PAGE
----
12  Trans. to St. Falery, France.  2 Officers and 83 EM move by troop train.  1 Officer and 9 enlisted men drove Co. vehicles through in convoy departed Nordhausen 1830 hrs. (6:30 pm).

17  Personnel on troop train and on motor convoy rejoined at Camp Lucky Strike near St. Valery, France.

18-22  Packing and marking of Co. and personal equipment in preparation for return to United States.

24  Entire Co., consisting of 3 Officers and 92 EM, entrained at 0600 hrs. (6:00 am) for Le Havre, France, where they embarked at 0930 hrs. (9:00 am) on troopship "SS Benjamin Huntington" which sailed for the U.S. at 1415 hrs. (2:15 pm).

During month gained 0 Officers and 0 EM, lost 0 Officers and 2 EM.



Homecoming.  Located onboard ship crossing Atlantic Ocean.  Strength: 3 Officers, 92 EM.

07  Arrived at New York Port of Embarkation, disembarked from Benjamin Huntington and moved by motor convoy to Camp Shanks, New York.

08  2 Officers and 91 EM placed on temporary duty at their homes "for 30 days recuperation."  1st Lt. Walter Kovacs and 1 EM in custody of Co. records departed Camp Shanks for Camp Polk, Louisiana, the 14th's new permanent station.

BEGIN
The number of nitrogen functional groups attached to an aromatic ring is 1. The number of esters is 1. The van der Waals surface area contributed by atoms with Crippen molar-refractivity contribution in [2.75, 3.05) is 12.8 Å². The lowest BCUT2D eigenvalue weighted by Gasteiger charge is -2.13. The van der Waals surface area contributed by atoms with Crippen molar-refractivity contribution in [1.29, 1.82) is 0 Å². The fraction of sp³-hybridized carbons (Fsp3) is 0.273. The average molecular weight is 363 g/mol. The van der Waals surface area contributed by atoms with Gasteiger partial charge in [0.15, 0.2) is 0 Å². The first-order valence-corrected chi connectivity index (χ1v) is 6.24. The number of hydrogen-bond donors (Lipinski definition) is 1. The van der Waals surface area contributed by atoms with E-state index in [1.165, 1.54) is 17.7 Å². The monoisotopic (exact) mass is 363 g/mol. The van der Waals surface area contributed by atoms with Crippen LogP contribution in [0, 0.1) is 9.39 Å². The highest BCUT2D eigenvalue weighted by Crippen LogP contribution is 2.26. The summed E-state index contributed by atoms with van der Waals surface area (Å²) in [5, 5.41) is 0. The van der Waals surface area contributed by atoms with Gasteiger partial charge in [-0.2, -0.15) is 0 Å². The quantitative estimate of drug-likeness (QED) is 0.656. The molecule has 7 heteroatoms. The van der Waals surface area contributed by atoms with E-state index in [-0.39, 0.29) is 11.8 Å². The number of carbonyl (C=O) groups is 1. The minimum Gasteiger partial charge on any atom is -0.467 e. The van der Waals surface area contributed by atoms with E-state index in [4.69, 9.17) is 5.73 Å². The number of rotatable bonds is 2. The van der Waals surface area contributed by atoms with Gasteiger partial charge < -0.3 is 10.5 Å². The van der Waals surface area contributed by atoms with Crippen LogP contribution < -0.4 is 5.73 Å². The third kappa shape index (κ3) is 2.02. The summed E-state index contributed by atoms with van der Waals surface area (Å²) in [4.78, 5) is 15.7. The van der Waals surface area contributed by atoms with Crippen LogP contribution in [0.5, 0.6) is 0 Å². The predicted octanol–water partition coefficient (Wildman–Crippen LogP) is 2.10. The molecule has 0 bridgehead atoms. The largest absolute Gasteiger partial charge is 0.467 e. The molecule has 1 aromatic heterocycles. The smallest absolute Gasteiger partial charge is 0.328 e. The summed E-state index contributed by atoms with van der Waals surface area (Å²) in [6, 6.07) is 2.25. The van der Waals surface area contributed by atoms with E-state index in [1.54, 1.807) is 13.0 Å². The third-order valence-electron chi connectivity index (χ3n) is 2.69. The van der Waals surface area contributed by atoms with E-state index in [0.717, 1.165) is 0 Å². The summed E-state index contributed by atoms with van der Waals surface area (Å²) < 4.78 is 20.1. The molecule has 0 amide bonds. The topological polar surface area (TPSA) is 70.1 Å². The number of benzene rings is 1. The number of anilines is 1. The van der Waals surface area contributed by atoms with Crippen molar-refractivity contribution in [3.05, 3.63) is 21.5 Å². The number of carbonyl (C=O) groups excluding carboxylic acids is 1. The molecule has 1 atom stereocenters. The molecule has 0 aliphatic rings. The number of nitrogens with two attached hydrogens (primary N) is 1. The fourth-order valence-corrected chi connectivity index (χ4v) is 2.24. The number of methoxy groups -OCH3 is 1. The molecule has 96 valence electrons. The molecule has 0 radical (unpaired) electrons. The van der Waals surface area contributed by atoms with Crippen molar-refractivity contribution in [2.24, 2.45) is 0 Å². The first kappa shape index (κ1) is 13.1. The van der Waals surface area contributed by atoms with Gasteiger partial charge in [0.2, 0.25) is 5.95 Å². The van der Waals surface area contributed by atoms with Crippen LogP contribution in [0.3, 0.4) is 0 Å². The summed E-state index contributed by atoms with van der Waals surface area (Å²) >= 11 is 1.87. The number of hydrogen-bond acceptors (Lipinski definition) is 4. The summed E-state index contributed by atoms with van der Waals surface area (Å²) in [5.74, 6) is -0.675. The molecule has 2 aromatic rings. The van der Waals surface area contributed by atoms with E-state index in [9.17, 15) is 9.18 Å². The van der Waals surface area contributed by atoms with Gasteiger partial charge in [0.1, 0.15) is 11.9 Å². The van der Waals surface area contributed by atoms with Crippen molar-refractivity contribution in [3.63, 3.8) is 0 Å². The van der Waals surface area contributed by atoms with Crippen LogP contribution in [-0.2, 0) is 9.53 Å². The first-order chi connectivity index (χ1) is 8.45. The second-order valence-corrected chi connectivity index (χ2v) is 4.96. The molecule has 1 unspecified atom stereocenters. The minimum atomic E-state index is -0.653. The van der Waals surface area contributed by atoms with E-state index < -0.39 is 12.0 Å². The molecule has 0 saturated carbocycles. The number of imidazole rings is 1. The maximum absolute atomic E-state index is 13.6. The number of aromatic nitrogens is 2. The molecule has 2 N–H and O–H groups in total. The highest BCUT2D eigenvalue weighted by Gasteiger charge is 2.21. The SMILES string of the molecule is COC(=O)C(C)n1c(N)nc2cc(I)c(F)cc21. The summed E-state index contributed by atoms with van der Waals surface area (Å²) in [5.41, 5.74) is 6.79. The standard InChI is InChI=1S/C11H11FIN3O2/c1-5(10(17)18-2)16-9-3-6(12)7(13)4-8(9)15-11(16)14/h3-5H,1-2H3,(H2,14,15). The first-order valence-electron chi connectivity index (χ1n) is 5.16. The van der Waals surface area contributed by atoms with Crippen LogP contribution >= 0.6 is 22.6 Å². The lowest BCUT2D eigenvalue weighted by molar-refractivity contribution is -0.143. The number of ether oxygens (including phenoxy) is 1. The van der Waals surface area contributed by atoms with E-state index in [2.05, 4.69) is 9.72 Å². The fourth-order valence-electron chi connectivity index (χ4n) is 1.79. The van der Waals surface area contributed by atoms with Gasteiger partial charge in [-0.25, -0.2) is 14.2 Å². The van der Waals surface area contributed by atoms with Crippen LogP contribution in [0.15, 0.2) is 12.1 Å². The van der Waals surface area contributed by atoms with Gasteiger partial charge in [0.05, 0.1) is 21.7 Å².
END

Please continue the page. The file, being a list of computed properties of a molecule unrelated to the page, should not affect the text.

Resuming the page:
13  Co. now officially located at Camp Polk, Louisiana.  1st Lt. Walter Kovacs placed on temporary duty at his home "for 30 days recuperation."  Maj. George J. Powell appointed acting commanding Officer in absence of all other commissioned personnel. 

During month gained 0 Officers and 0 EM, lost 0 Officers and 0 EM.

The Steam Ship (S.S.) Benjamin Huntington was a Liberty ship (Hull No. 0107) built in Houston, Texas, by the Todd-Houston Shipbuilding Corporation.  Its keel was laid 04 Jul 42, it was launched 11 Sep 42, and delivered to the government on 30 Sep 42, less than 3 months after construction began.  For more information, visit the Liberty Ships Project by Peter Thompson, University of Houston.


Intensive Training.  Located at Camp Polk, Louisiana.  Strength: 3 Officers, 92 EM. 

06 - Atomic bomb dropped on Hiroshima, Japan.

09 - Atomic bomb dropped on Nagasaki, Japan.

14  1 Officer and 38 EM trans. to duty from temporary duty for recuperation.  1st Lt. Arthur C. Schoenewaldt, Jr. assumed command of Co.

15 - Victory Japan (VJ Day)

20  Returned to duty from temporary duty for recuperation and assumed command of Co.
  Capt. Donald S. Angell 

21  Co. started first week of Intensive training program prescribed for redeployed troops.

22  Co. records inspected by 4th Army Inspector Generals Staff.

During month gained 0 Officers and 4 EM, lost 0 Officers and 44 EM.



WW-II Ends.  Located at Camp Polk, Louisiana.

World War II officially ends 02 Sep 45 when representatives of the Japanese government sign surrender documents on the battleship U.S.S. Missouri (BB-63) anchored in Tokyo Bay, Japan.










This page Copyright by Our Fathers' Footsteps All Rights Reserved.
Created July 30, 2001. Last updated March 8, 2009.